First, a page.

NTSB Identification: DEN06FA065.
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Accident occurred Monday, April 17, 2006 in Heber City, UT
Probable Cause Approval Date: 01/31/2007
Aircraft: Cessna T310R, registration: N289WB
Injuries: 1 Fatal.
NTSB investigators either traveled in support of this investigation or conducted a significant amount of investigative work without any travel, and used data obtained from various sources to prepare this aircraft accident report.
Radar data depicted the airplane reverse course from a southerly track to a northerly track. The pilot reported to air route traffic control center (ARTCC) that he had just lost manifold pressure in the left engine and that he needed to go lower. The controller cleared the pilot to descend from 16,000 feet mean sea level (msl) to 14,000 feet msl. The center controller asked the pilot if he had reversed course due to his engine problem and the pilot acknowledged in the affirmative. The controller assigned the pilot another frequency and the pilot acknowledged the frequency change. No further transmissions were made from the pilot on either frequency and radar contact was lost at an encoded altitude of 11,400 feet msl. The wreckage was located in mountainous, down sloping, snow covered, forested terrain. The airplane was destroyed. An examination of the airframe, engines, and airplane systems revealed no anomalies. Radar echoes and satellite data indicated that the accident airplane most likely entered clouds approximately 1010. Based upon the current icing potential algorithm, there was a high likelihood of icing and supercooled large water droplets at 14,000 to 16,000 feet msl in the accident area. Based on area forecasts, PIREPS, and weather advisories, the accident airplane most likely encountered moderate to severe turbulence and moderate to severe mixed icing during the final few minutes before the accident.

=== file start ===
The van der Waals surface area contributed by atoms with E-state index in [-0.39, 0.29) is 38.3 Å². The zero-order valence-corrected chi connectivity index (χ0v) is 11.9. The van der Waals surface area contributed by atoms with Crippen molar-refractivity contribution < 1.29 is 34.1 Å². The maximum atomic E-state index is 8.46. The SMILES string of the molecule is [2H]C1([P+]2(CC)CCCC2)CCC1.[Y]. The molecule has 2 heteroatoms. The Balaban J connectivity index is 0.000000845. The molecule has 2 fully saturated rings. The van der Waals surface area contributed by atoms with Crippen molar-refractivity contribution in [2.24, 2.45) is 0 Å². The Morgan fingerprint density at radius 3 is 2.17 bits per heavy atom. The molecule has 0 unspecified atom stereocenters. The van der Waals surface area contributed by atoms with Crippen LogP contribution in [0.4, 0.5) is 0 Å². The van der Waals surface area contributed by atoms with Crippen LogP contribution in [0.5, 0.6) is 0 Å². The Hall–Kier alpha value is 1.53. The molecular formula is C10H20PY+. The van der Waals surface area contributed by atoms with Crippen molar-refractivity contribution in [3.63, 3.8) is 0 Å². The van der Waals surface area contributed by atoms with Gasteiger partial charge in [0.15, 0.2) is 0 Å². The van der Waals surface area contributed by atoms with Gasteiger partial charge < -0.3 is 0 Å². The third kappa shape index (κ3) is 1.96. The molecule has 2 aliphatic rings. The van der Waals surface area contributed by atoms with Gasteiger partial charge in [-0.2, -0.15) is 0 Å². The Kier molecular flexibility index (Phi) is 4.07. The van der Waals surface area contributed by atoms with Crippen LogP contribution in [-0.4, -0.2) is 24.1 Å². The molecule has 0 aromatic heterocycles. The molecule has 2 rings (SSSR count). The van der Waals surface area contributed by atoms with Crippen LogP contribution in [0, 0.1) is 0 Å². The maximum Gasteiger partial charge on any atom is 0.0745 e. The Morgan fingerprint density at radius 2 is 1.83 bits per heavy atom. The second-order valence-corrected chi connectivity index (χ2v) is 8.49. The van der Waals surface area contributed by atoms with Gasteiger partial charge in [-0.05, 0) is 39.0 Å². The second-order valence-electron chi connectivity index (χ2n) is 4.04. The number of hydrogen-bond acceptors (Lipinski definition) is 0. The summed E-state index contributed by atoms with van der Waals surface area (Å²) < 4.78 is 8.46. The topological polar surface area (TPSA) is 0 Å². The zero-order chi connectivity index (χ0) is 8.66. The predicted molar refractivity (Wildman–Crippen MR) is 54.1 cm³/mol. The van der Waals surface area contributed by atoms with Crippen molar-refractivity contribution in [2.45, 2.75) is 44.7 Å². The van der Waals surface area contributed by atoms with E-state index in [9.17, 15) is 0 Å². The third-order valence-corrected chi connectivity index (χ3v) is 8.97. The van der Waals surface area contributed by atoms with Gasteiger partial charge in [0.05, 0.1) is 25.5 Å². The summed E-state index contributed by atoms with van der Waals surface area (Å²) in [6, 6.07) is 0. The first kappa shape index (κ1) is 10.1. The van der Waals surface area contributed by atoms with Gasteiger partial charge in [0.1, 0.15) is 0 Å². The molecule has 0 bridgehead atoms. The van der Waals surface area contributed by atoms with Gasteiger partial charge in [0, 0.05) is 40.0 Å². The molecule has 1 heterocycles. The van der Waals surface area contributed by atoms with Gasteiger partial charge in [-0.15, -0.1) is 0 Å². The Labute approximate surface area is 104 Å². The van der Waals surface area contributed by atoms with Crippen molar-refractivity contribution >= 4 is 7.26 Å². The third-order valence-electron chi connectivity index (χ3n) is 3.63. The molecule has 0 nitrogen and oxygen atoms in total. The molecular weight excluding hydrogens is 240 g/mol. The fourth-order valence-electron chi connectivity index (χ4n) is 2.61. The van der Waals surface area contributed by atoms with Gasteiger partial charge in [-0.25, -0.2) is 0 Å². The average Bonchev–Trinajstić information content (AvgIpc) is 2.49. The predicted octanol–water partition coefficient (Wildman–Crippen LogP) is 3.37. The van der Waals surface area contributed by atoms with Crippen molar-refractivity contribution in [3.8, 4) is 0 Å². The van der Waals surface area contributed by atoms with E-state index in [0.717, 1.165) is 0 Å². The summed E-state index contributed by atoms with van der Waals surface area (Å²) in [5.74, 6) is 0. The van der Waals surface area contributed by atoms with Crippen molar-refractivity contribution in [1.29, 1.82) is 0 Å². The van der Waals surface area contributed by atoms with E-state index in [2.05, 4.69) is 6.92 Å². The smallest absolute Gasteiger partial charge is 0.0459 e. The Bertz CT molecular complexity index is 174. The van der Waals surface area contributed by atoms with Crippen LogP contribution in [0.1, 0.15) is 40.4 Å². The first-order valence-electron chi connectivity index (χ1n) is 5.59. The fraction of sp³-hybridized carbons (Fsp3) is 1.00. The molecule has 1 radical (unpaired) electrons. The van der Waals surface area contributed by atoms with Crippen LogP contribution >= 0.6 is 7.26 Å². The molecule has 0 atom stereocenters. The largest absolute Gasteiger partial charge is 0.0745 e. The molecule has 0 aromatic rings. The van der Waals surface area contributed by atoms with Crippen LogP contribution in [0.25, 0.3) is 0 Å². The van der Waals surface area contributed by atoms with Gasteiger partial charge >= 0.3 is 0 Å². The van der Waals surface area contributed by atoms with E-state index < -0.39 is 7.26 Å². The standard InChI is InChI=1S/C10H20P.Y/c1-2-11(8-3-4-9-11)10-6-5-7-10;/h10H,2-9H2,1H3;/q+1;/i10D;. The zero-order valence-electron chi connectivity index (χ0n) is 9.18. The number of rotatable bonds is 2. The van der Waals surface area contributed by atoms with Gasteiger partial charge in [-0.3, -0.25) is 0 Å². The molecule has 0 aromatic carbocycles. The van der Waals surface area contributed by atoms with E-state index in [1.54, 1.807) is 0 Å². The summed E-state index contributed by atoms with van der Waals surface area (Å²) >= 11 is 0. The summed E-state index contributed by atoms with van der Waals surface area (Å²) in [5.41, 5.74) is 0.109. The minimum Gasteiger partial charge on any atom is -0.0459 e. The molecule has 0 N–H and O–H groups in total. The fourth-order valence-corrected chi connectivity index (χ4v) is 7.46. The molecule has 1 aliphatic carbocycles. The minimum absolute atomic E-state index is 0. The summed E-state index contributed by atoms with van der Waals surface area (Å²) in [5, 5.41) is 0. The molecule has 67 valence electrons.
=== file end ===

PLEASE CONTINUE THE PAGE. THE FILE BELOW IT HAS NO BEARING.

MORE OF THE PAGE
The National Transportation Safety Board determines the probable cause(s) of this accident to be: the pilot's loss of aircraft control due to the loss of engine power due to induction icing. Contributing factors include the in-flight encounter with structural icing, the severe turbulence, and the pilot's increased workload. Full narrative available
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